2021, Honors College
“Who cares what you do? People care who you are.”
— Marie Tessier, Honors College junior and Biology major
“Life is an adventure,” says junior Biology major, Marie Tessier, who learned that even the most thought-through plans cannot account for all that will happen in the future.
Before coming to George Mason University, Tessier already thought she had her perfect future planned out, and she worried that straying from the plan would be a sign of failing. “It wasn’t until the summer after freshman year that I was able to say to myself, ‘If I don’t [follow the plan], I’m not a failure,” Tessier explains, and she could never have predicted all the opportunities and accomplishments she would have opened up to herself during the next few years.
Tessier always knew she wanted a career path that would allow her to work with animals. Starting on a pre-vet track, Tessier used her first freshman honors class, Honors 110: Principles of Research and Inquiry, as an opportunity to look specifically into how animals communicate. Her final project, “The Dimensionality of Interspecies Vocal Communication Among Nonhuman Vertebrates,” explored ways scientists attempt to understand how animals convey meaning to other species.
“By looking at the different types of studies, we might be able to better understand how interspecies communication actually works, and it’s very complex,” Tessier explains. “The more I learned, the more there was to learn... I loved that discovery of Honors 110.”
Seeking another opportunity for research, Tessier investigated research grants offered through Mason’s OSCAR Undergraduate Research Scholars Program, which funds individually-designed research and creative projects undertaken with the supervision of a faculty mentor. Using the Honors College’s Multidisciplinary Research and Creative Projects seminar to support her work, she crafted a proposal and applied.
In this initial project, Tessier planned to study the “founder effect” among captive populations of red siskin birds, an endangered species that was once common to Venezuela. Though her initial project was accepted, things did not entirely go according to plan and her mentor had to withdraw from the project. With persistence, Tessier was able to find a new project before the summer began.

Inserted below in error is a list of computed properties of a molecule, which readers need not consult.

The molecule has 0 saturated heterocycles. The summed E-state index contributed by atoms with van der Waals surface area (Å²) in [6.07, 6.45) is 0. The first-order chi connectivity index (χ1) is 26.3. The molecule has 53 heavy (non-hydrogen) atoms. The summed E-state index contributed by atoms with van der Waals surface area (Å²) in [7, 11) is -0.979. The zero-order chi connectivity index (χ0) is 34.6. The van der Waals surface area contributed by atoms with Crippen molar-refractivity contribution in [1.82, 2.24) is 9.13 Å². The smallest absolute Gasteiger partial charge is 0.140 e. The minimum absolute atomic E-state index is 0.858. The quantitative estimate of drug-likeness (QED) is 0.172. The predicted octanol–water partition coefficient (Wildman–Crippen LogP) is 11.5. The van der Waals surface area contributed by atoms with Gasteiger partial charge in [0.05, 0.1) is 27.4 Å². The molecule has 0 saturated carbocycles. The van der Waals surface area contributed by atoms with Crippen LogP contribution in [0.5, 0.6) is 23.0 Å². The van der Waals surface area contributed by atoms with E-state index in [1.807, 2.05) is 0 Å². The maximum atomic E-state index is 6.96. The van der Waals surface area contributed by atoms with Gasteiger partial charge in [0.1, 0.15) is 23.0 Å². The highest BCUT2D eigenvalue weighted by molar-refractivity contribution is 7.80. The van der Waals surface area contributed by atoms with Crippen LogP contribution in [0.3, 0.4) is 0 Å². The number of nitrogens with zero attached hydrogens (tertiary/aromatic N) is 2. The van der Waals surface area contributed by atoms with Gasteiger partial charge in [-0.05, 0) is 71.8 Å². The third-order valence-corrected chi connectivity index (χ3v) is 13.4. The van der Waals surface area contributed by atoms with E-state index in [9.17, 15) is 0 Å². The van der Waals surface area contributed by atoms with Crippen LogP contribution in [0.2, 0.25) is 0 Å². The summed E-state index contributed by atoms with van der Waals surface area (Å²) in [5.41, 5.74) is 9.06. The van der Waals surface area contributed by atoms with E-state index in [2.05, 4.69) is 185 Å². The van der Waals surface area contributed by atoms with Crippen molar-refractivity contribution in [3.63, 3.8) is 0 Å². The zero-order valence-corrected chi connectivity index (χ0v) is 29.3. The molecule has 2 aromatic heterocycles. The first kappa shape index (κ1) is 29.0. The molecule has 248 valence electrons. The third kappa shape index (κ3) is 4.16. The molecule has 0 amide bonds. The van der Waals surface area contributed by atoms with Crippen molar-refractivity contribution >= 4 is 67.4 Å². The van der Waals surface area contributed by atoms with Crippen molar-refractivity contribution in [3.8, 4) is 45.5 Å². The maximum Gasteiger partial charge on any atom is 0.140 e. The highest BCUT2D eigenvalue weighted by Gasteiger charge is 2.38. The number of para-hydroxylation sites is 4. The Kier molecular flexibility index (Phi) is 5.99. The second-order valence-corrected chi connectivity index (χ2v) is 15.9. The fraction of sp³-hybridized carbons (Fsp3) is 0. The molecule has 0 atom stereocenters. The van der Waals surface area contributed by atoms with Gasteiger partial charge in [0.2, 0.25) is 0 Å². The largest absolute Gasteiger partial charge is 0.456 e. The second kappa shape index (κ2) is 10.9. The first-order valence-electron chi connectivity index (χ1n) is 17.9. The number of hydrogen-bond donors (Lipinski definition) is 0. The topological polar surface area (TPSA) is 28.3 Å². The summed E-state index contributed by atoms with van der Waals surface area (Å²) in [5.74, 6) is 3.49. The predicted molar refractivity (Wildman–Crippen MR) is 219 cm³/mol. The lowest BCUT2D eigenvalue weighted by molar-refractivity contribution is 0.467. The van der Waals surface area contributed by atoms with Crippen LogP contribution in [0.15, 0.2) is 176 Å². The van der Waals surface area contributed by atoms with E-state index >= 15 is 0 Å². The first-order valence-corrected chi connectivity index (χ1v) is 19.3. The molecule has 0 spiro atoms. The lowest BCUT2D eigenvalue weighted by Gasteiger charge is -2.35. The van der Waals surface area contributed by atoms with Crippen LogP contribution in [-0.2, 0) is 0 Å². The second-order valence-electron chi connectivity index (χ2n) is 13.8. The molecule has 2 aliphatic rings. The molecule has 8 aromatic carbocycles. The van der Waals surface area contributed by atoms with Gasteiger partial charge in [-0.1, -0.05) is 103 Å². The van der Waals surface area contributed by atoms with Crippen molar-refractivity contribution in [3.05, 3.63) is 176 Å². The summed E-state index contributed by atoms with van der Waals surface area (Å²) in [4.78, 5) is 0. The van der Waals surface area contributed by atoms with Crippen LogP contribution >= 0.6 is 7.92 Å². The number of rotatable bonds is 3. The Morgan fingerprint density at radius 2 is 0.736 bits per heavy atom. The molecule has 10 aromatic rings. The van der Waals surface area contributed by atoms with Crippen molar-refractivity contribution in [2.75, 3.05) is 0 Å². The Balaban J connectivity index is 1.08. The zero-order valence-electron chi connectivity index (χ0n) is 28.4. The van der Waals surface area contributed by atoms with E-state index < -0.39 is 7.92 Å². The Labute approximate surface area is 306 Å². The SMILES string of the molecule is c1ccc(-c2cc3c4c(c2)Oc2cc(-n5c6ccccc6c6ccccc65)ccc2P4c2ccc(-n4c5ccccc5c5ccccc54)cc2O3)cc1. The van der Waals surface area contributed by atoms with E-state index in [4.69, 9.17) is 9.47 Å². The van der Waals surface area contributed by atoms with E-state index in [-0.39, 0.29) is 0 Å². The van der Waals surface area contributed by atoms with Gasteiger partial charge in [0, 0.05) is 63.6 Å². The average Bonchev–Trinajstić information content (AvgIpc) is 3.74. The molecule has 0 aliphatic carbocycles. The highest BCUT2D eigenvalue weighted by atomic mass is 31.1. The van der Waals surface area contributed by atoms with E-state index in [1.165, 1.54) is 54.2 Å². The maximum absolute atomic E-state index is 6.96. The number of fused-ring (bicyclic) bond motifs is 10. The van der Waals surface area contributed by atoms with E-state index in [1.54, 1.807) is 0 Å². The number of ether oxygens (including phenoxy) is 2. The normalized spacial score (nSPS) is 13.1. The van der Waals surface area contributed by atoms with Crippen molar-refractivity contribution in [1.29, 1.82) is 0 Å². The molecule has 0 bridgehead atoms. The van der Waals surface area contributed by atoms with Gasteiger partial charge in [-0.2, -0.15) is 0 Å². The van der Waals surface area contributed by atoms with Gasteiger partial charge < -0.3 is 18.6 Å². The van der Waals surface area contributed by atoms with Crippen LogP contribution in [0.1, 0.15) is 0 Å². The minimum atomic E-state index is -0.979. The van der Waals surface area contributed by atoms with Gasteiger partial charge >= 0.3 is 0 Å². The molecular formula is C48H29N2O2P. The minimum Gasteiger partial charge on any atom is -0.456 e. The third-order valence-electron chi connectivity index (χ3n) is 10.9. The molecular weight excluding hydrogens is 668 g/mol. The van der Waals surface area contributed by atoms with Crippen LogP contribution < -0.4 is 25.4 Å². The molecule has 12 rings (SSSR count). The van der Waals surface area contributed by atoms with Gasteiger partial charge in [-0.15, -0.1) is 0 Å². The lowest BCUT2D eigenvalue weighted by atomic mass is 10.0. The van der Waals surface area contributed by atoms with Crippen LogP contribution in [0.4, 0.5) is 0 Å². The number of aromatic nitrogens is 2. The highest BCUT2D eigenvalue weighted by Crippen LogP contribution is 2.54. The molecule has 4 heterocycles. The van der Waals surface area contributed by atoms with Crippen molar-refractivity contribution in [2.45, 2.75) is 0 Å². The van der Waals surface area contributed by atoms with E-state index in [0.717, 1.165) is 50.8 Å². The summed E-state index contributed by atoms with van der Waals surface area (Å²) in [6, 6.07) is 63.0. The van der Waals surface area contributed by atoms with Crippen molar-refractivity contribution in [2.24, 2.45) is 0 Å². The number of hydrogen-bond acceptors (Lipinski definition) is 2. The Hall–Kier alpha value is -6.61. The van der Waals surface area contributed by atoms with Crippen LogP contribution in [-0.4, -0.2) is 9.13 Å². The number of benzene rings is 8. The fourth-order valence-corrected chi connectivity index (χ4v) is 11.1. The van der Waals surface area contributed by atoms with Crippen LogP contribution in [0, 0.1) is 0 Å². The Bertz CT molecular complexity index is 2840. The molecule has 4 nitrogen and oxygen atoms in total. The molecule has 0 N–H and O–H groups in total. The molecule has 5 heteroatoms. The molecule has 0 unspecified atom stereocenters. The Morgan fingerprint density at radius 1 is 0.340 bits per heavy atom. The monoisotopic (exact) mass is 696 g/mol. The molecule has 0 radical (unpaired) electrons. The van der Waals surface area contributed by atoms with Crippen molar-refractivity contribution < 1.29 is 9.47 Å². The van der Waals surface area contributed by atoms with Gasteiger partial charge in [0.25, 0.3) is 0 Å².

“[The project was] spermatogenesis in vitro protein expression through immunohistochemistry,” says Tessier, which explores how sperm can be produced from testicular tissue cells. While this has previously been done in mice and rats, Tessier’s research focused on lambs.
“It’s very hard; as soon as you start culturing tissues outside the body, in a lab setting, they start to die,” continues Tessier. “We needed to figure out the right concentrations of different solutions in the culture systems to allow [the tissue] to mature before it dies.”
In the summer of 2019, Tessier pursued this research with her mentor, Dr. Budhan Pukazhenthi, and the Smithsonian Conservation Biology Institute (SCBI). At the institute, Tessier received a hands-on learning experience and guidance from experts in her field, as well as a chance to utilize tools, like Microtomes, and practice performing immunohistochemistry procedures.
Learning at the Smithsonian Biology Institute provided “a really fulfilling experience that let me test the waters of research,” Tessier says, grateful for such an opportunity.
In addition to her love for research, Tessier has grown up with a passion for giving back to her community. “During the holiday season, [my family and I] go to nursing homes and assisted living places and put on Christmas shows,” Tessier tells, describing musical performances she and her eight siblings provide. “I love it so much- seeing [the residents] happy means so much to me.”
Tessier is further involved in the Mason community as both a choir section leader and Bible study leader through the Catholic Ministry near George Mason.
Through her experiences at Mason and in her community, Tessier developed more trust in both herself and her faith. She no longer felt she needed to stick to a rigid plan for her future. “I was using a dream to define who I am,” Tessier explains, reflecting on her research and time with her community and church. “Who cares what you do? People care who you are. I learned to allow myself to be free in knowing that… I could take each moment and do my best.”
In her future, Tessier looks to attend vet school and continue to make an impact through service and her faith. “I don’t know what’s coming next, but I’m excited for it,” she says. “I want to take each day as a blessing and live not for the future, but for the present.”
By Audrey Butler